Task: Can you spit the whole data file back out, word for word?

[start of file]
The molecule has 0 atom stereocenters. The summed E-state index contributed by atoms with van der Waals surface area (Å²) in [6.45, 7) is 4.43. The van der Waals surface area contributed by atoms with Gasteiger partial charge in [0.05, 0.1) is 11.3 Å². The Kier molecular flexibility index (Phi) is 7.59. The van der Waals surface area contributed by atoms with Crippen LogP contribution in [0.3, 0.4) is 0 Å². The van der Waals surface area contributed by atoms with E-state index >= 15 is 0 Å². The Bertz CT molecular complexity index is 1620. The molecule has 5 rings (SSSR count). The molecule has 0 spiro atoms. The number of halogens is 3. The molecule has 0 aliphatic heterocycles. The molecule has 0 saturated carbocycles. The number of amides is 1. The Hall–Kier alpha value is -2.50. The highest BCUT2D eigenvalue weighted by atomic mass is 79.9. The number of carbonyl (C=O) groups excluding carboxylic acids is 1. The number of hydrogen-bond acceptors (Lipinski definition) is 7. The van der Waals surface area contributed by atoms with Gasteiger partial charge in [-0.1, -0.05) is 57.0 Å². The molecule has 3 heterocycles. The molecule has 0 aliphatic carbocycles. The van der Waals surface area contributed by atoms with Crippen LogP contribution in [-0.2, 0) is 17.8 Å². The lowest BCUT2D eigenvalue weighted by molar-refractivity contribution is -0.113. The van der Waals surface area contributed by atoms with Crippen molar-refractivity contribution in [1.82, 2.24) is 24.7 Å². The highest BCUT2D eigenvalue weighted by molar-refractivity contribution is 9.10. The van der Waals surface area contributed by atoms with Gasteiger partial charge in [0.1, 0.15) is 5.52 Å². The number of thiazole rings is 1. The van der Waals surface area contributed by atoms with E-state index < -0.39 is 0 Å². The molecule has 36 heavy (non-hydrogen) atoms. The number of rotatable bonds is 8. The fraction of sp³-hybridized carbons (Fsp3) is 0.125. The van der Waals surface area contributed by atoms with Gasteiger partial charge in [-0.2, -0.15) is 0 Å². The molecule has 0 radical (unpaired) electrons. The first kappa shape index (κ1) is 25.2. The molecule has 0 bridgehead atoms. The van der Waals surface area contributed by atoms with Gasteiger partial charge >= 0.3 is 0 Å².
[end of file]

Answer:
The molecule has 0 atom stereocenters. The summed E-state index contributed by atoms with van der Waals surface area (Å²) in [6.45, 7) is 4.43. The van der Waals surface area contributed by atoms with Gasteiger partial charge in [0.05, 0.1) is 11.3 Å². The Kier molecular flexibility index (Phi) is 7.59. The van der Waals surface area contributed by atoms with Crippen LogP contribution in [0.3, 0.4) is 0 Å². The van der Waals surface area contributed by atoms with E-state index >= 15 is 0 Å². The Bertz CT molecular complexity index is 1620. The molecule has 5 rings (SSSR count). The molecule has 0 spiro atoms. The number of halogens is 3. The molecule has 0 aliphatic heterocycles. The molecule has 0 saturated carbocycles. The number of amides is 1. The Hall–Kier alpha value is -2.50. The highest BCUT2D eigenvalue weighted by atomic mass is 79.9. The number of carbonyl (C=O) groups excluding carboxylic acids is 1. The number of hydrogen-bond acceptors (Lipinski definition) is 7. The van der Waals surface area contributed by atoms with Gasteiger partial charge in [-0.1, -0.05) is 57.0 Å². The molecule has 3 heterocycles. The molecule has 0 aliphatic carbocycles. The van der Waals surface area contributed by atoms with Crippen LogP contribution in [-0.2, 0) is 17.8 Å². The lowest BCUT2D eigenvalue weighted by molar-refractivity contribution is -0.113. The van der Waals surface area contributed by atoms with Crippen molar-refractivity contribution in [1.82, 2.24) is 24.7 Å². The highest BCUT2D eigenvalue weighted by molar-refractivity contribution is 9.10. The van der Waals surface area contributed by atoms with Gasteiger partial charge in [0.1, 0.15) is 5.52 Å². The number of thiazole rings is 1. The van der Waals surface area contributed by atoms with E-state index < -0.39 is 0 Å². The molecule has 36 heavy (non-hydrogen) atoms. The number of rotatable bonds is 8. The fraction of sp³-hybridized carbons (Fsp3) is 0.125. The van der Waals surface area contributed by atoms with Gasteiger partial charge in [-0.2, -0.15) is 0 Å². The molecule has 0 radical (unpaired) electrons. The first kappa shape index (κ1) is 25.2. The molecule has 0 bridgehead atoms. The van der Waals surface area contributed by atoms with Gasteiger partial charge >= 0.3 is 0 Å².